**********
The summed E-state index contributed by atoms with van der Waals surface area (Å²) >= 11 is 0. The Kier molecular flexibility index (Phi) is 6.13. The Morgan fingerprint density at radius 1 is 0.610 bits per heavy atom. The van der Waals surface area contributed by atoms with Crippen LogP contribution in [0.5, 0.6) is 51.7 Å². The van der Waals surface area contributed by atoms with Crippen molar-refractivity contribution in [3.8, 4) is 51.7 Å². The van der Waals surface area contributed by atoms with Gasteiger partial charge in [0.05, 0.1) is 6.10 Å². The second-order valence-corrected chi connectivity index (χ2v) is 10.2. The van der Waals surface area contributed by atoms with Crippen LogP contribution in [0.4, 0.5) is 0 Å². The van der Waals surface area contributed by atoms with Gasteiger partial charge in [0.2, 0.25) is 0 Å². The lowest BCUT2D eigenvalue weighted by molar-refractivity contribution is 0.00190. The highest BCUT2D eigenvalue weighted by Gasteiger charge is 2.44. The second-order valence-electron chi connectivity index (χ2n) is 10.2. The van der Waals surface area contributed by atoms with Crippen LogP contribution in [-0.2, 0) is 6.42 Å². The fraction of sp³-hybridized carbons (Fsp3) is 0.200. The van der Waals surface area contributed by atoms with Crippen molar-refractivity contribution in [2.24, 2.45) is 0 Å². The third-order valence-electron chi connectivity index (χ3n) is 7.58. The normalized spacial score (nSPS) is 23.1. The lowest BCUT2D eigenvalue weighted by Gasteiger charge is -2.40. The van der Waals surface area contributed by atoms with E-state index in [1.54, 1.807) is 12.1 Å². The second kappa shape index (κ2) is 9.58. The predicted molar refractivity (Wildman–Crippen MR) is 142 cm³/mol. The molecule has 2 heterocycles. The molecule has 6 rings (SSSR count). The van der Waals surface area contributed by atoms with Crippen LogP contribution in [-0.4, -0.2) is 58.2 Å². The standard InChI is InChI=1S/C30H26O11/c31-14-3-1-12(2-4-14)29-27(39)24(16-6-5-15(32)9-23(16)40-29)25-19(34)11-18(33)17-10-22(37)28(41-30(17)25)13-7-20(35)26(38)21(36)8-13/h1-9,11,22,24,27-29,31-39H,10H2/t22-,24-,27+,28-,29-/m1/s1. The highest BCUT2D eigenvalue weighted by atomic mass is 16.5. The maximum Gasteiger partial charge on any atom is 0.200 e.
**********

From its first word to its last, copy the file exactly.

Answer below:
The summed E-state index contributed by atoms with van der Waals surface area (Å²) >= 11 is 0. The Kier molecular flexibility index (Phi) is 6.13. The Morgan fingerprint density at radius 1 is 0.610 bits per heavy atom. The van der Waals surface area contributed by atoms with Crippen LogP contribution in [0.5, 0.6) is 51.7 Å². The van der Waals surface area contributed by atoms with Crippen molar-refractivity contribution in [3.8, 4) is 51.7 Å². The van der Waals surface area contributed by atoms with Gasteiger partial charge in [0.05, 0.1) is 6.10 Å². The second-order valence-corrected chi connectivity index (χ2v) is 10.2. The van der Waals surface area contributed by atoms with Crippen LogP contribution in [0.4, 0.5) is 0 Å². The van der Waals surface area contributed by atoms with Gasteiger partial charge in [0.2, 0.25) is 0 Å². The lowest BCUT2D eigenvalue weighted by molar-refractivity contribution is 0.00190. The highest BCUT2D eigenvalue weighted by Gasteiger charge is 2.44. The second-order valence-electron chi connectivity index (χ2n) is 10.2. The van der Waals surface area contributed by atoms with Crippen LogP contribution in [-0.2, 0) is 6.42 Å². The fraction of sp³-hybridized carbons (Fsp3) is 0.200. The van der Waals surface area contributed by atoms with Crippen molar-refractivity contribution in [2.24, 2.45) is 0 Å². The third-order valence-electron chi connectivity index (χ3n) is 7.58. The normalized spacial score (nSPS) is 23.1. The lowest BCUT2D eigenvalue weighted by Gasteiger charge is -2.40. The van der Waals surface area contributed by atoms with E-state index in [1.54, 1.807) is 12.1 Å². The second kappa shape index (κ2) is 9.58. The predicted molar refractivity (Wildman–Crippen MR) is 142 cm³/mol. The molecule has 2 heterocycles. The molecule has 6 rings (SSSR count). The van der Waals surface area contributed by atoms with Crippen LogP contribution in [-0.4, -0.2) is 58.2 Å². The standard InChI is InChI=1S/C30H26O11/c31-14-3-1-12(2-4-14)29-27(39)24(16-6-5-15(32)9-23(16)40-29)25-19(34)11-18(33)17-10-22(37)28(41-30(17)25)13-7-20(35)26(38)21(36)8-13/h1-9,11,22,24,27-29,31-39H,10H2/t22-,24-,27+,28-,29-/m1/s1. The highest BCUT2D eigenvalue weighted by atomic mass is 16.5. The maximum Gasteiger partial charge on any atom is 0.200 e.